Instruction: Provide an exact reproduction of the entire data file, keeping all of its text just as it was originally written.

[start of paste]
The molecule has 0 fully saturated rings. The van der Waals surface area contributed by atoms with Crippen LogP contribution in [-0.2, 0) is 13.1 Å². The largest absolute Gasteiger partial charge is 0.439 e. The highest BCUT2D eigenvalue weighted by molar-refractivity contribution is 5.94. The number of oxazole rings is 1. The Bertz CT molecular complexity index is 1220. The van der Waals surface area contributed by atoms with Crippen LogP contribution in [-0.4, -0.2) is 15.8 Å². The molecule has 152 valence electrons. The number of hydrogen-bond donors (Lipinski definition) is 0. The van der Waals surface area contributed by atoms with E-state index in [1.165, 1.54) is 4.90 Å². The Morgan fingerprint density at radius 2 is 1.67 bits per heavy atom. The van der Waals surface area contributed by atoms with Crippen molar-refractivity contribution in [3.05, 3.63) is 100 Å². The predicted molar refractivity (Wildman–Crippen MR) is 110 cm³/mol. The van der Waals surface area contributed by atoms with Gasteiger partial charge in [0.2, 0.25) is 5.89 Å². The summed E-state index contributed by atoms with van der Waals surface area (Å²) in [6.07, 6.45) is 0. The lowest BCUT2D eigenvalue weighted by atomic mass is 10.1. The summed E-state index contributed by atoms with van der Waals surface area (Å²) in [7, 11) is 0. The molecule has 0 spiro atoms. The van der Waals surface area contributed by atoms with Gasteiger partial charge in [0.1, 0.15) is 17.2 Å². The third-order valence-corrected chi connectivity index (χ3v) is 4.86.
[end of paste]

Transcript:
The molecule has 0 fully saturated rings. The van der Waals surface area contributed by atoms with Crippen LogP contribution in [-0.2, 0) is 13.1 Å². The largest absolute Gasteiger partial charge is 0.439 e. The highest BCUT2D eigenvalue weighted by molar-refractivity contribution is 5.94. The number of oxazole rings is 1. The Bertz CT molecular complexity index is 1220. The van der Waals surface area contributed by atoms with Crippen LogP contribution in [-0.4, -0.2) is 15.8 Å². The molecule has 152 valence electrons. The number of hydrogen-bond donors (Lipinski definition) is 0. The van der Waals surface area contributed by atoms with E-state index in [1.165, 1.54) is 4.90 Å². The Morgan fingerprint density at radius 2 is 1.67 bits per heavy atom. The van der Waals surface area contributed by atoms with Crippen molar-refractivity contribution in [3.05, 3.63) is 100 Å². The predicted molar refractivity (Wildman–Crippen MR) is 110 cm³/mol. The van der Waals surface area contributed by atoms with Gasteiger partial charge in [0.2, 0.25) is 5.89 Å². The summed E-state index contributed by atoms with van der Waals surface area (Å²) in [6.07, 6.45) is 0. The lowest BCUT2D eigenvalue weighted by atomic mass is 10.1. The summed E-state index contributed by atoms with van der Waals surface area (Å²) in [7, 11) is 0. The molecule has 0 spiro atoms. The van der Waals surface area contributed by atoms with Gasteiger partial charge in [0.1, 0.15) is 17.2 Å². The third-order valence-corrected chi connectivity index (χ3v) is 4.86.